hackney-car at Sligo for a drive after
a weary day in court. He mounted
the car beside the driver, and lhe
"jarvey," believing the Attorney-General, as Lord O'Brien then was, to
be inside tho vehicle, remarked,
"That's a  bard   man  inside."
"Ves," said Lord O'Brien, T believe he is a man with an indifferent
reputation."
At the end of the drive the A��tor-
ney-General handed the "jarvey" a
gold coin, and the surprised and delighted man, looking lirst at lhe coin
and then at th" Attorney-General,
whom he then recognized, said:���-
"Well, afther all, the divil isn't as j
black  as he's painted."
RARE ANIMALS.
BUSINESS  DIRECTORY
AUDITOR   AND   ACCOUNTANT.
H.    J.    A.    BURNETT.    At'lUTOK   AM)
Arr. min.m:        Telephone     IU47.       Itixeiji
Z2   Hurt   Itleick.
P. H. BralU. W. J. Urovt-
AUDITORS AND ACCOUNTANTS
Work   undertaken   k    city   and   outs!*)*
Slnta.   211-12   Westminster   Truat   Mica
lone  iti.    P. a  llox i��7. "'
JFHATERNAL.
NKW   WESTMINSTER   1/TIX1K   No   3
h. p. a !���: of D. C_ meat tin* tint .,,'';
third   Kriday  lit   ">  p.ni..   UiLur Tempi.
Seventh and  Royal avenue,    a   w.iu
Urny.  Exalted Ruler;  P.  II. Smith S. .
retary.
LOOM.. NO IM���MEETS OM Kll-r
and third Tucsetay in each month uV n
p.m. In tin- Labor Temple. I>iv,i
Boyle,   Dictator;   W.  J.   GhSraa.  JSi
tary.
O. O. P. AMITE LODGUB NO. 17���rm,.
rr��uiar meeting or Aialty loan,, 11
tl. I. O. OF., la bold everyTlondL.
nlabt at I o'clock la Odd Fellow" Hid?
corner Carnarvon and Ktefatb ���tn��t��'
Viel.ing* brethem ������wdWUiy "nEXi
H. W. Sangster. NO.; J. �� wjjg*
V. O.; W. C. coatnam, P a ,*ni'l'
Ins secretary: J. l^Eo&aa&^rSE
clal eecretary. ~."wuaw. rin��n-
A Multitude of Wonders Are   \��<.cra>
bled  In  (lie London /ou.
Never has London, Kng., seen such
a unique, interesting, and fascinating
show as that which has been installed
under the spacious roof of the Olympia, at South Ke lsinnton. by the two
enterprising son* of the late Mr. Carl
Ilagenbark, tbe famous dealer in wild
beasts.
Altogether, some 2,000 living
creatures have taken up their abode
ln this great hoi e of amusement.
There are no fewer than twenty full-
grown Bona, tifteen tigerB, ten leopards, thirty-eight Polar bears, over
300 monkeys of various species, SOO
birds, 100 flamingoes, twenty-live
cranes, ten pelicans, twenty large serpents, including a python 28 feet
long, said to be the longest in captivity, 100 snakes of various kinds,
deer and antelope by the score, len
zebras, six ostriches, fifteen elephants, four hippopotami, and a host
of other creatures gathered from
every quarter of the globe.
Indeed, the animals alone, exclusive of the principal performing
groups, are valued at $200,000, and
have been actually insured for > 185.-
000. The transportation of these
creatures from Hamburg, which Is
only twenty odd hours' journey from
London, cost $5,000. They were
brought over In 180 specially-designed traveling cages, attended, en
route, by over a score of keepers.
Every week the food bill at Olympia
amounts to nearly $1,600. Ib-fore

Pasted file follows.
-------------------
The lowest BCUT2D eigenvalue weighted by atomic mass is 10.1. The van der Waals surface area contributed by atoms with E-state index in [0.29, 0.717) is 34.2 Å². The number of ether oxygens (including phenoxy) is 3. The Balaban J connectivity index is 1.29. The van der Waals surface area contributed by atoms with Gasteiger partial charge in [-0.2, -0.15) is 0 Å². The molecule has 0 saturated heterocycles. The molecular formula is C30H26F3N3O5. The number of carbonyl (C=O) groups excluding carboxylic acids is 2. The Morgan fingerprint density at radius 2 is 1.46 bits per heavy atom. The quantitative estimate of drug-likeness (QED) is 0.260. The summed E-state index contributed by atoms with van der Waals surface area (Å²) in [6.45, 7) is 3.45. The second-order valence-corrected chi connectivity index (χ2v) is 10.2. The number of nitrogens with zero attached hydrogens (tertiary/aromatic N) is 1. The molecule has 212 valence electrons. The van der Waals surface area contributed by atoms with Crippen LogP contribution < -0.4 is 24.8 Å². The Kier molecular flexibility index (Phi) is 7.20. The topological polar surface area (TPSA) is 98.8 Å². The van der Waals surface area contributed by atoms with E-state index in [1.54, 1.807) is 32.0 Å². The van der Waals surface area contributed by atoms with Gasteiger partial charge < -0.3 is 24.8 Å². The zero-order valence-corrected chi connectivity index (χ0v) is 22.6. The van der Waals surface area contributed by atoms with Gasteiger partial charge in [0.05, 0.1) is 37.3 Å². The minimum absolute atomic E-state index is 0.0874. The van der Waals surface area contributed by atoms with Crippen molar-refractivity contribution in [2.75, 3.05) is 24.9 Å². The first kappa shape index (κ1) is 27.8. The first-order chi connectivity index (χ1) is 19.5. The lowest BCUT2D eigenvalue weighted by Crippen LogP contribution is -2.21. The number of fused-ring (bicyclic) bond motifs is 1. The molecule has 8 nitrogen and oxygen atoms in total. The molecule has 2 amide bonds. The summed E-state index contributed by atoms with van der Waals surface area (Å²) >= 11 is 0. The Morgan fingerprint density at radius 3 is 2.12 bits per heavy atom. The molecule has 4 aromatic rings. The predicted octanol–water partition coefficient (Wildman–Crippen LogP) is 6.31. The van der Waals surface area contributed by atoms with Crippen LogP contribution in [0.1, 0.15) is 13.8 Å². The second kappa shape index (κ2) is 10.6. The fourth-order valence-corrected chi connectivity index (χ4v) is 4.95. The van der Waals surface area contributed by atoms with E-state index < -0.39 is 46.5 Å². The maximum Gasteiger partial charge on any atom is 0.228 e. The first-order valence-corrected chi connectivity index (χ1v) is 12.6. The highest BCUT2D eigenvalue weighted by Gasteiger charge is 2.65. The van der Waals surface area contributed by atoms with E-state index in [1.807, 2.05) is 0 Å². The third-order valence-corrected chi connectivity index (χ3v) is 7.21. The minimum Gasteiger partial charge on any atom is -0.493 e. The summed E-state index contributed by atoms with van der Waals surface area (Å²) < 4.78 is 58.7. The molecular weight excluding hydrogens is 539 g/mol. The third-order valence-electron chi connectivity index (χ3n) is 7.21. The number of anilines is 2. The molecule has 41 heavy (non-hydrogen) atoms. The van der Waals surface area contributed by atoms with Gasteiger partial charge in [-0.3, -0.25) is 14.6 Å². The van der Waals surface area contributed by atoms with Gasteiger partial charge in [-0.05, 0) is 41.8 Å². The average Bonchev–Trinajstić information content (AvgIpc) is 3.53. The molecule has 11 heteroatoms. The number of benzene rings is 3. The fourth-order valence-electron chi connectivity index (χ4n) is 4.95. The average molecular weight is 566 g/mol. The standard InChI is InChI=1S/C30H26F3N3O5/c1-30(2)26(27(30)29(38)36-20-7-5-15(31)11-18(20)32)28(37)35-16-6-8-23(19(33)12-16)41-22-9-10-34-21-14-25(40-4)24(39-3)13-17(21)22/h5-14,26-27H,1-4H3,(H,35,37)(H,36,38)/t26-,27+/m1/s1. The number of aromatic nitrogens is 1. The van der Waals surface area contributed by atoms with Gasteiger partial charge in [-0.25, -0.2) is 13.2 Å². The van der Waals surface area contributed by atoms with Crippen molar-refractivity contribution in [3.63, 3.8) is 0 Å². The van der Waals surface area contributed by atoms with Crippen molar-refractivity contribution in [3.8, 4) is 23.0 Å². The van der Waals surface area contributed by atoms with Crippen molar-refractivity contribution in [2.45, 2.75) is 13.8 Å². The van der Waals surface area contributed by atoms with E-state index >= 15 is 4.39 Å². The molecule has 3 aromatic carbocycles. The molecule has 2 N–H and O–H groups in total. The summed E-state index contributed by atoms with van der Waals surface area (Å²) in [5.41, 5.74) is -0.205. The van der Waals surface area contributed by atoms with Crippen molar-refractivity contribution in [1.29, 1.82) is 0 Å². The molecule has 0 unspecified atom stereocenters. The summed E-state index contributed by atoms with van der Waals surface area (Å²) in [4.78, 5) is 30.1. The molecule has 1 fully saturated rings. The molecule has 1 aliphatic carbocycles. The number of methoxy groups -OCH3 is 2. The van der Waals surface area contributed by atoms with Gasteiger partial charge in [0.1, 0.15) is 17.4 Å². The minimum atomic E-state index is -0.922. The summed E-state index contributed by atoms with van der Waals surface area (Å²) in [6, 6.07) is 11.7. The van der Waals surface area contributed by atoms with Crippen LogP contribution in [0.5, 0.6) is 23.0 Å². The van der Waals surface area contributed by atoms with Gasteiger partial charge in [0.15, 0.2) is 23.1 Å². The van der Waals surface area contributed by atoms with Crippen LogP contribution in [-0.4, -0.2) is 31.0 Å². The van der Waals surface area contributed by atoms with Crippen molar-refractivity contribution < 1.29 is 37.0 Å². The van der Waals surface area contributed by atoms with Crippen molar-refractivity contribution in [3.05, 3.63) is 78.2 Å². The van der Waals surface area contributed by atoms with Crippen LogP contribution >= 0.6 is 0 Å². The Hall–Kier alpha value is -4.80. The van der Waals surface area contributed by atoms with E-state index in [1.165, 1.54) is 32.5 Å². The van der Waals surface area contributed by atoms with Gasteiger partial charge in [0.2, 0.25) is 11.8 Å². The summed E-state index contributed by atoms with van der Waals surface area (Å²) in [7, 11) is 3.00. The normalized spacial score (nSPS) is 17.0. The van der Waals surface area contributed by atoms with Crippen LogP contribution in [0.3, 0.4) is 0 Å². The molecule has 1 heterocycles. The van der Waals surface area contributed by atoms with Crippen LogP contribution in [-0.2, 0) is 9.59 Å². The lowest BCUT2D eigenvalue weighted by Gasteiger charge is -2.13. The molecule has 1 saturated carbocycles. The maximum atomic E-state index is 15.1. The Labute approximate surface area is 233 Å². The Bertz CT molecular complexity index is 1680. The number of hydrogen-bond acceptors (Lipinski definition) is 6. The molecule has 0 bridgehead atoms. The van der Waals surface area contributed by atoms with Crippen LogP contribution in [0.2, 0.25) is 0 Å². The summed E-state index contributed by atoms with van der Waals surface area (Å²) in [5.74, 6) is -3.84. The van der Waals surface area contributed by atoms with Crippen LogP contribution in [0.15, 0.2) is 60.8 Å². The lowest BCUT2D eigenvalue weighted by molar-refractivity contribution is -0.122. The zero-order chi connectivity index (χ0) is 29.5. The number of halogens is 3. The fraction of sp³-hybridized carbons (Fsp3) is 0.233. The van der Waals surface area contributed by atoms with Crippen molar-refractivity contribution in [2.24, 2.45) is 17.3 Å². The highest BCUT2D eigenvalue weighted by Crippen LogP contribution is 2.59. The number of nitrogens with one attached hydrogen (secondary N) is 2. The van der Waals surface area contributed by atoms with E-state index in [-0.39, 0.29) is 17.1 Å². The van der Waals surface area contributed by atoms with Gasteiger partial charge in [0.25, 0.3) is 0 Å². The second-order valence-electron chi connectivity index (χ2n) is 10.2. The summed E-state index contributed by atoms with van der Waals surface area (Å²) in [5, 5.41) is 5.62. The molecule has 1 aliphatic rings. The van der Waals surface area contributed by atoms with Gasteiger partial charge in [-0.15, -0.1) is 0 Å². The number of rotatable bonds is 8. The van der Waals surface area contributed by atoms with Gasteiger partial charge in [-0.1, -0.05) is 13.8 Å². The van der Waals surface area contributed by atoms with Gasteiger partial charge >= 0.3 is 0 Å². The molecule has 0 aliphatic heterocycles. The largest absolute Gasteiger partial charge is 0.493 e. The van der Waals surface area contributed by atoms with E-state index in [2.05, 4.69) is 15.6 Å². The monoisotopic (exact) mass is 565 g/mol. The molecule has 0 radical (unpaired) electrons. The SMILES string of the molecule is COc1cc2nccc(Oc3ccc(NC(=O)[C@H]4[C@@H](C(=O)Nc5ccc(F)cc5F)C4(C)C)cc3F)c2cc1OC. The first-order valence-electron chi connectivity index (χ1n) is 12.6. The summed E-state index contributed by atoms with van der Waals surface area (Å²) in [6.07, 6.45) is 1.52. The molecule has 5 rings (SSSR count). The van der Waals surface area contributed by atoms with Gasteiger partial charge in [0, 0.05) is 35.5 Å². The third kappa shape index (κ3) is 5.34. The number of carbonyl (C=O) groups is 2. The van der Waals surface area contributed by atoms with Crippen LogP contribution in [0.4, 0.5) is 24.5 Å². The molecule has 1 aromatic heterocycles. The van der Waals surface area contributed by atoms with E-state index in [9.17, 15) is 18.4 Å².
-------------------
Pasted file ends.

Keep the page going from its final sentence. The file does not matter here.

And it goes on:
lhe doors were thrown Open on Boxing Day the promoters bad spent
$100,(100 on Ihe show.
Among Ibe animals there are some
exceedingly   rare   species,     creatures
which   cannol   even   be   seen   In   the
Zoological Oardena,   There are three
specimens cf the seal elephant from
the Antarctic regions, .;n animal that
ts  almost  extinct.     Full   grown   this : 1   e   it:, nr
creature measures  L'fi  feet In  length,
has a  girth  of   IS   feet,  and   weighs I
more than an ordinary elephant. They ���
are  valued  al   $7,5l)U  apiece*.      Then
there is a specimen of Ilie- pigmy hippopotamus from Liberia, which could
not be purchased  under a check for ���
$5,(100.   II   was obtained  some  elgh-j
teen   months  ago    with    four  others
from the interior of Liberia ley a dar-|CORBOULD,
ing hunter.   To aecure tin:-.- coveted
specimens  of  the   African   fauna  the
trapper  had   to  declare   war  against
one of th" native kings, who refUBed
to allow him io   brin;   lhe*   animals
out of his territory,
One of the principal features i r tl'"
exhibition is the display of wild life
In natural surroundings without iron
bars or cages obstructing the specta- w. p, Hansford, babrmte <
tors' view, i ir- a model in nilnia- llcllor, etc., Colliater Block oorner Si
mr.. of Hagenbeck'a tamoui Zoo In ^wter"1 tt.aTf*,nWo*"' **" w����-
Hamburg,    when*    wild    beast.*,    are i    |.t���������. iu.'  ' Uux  -M-    T*1��-
FUNERAL   DIRECTORS.
U:~"-��~**-:ALI^
street, opposite Carnegie library
.Most up-to-date funeral parlors j'*,
the city. Specialists In shippin.
Lady assistant in attendance *!
ways open. Day phone 17C, 'nig!,,
phone 81. ' "��� "
I
3.   BOWBLL   (SUCCESSOR   TO   (*,*v
ter  A   Hanna.   Ltd.)���Funeral ���iirJ.7'
and embalm*.**    P^lor."^' figBj
Street,   New  Weatmlnater.    rim.." ,,,*
BOARD   OF  TRADE.
TRADE��� NEW WESTMiu
star Hoard ol Trade meets In V . .. -'
roe,,,, City Hall, as follows: ThirdT*
day of each rnejnth; quarterly m���i,,L
on the third Friday of February'" 3..?
Aurust  and  November at  H  a,l' *'��'
^r��sriPif,^f?^^'
tary,
Wada
01
m*rr.-
PROFESSIONAL.
ORANT ft McCOI i ii i -
rtsters, .Solicitor., etc* tfl^ ^
Nsw.WMtmlnaten.   u. e. Oo*ouwl��
Orant.    A. a. McColl.
C.    J.  H.
\IiAM   .SMITH JOHNSTON HAltKIHTEH-
at-taw. 'Solicitor, etc.    Solid ,r for the
Bank    of     Vancouver.      Offices���mar.
bants   Hank   Building.   New   WctmL."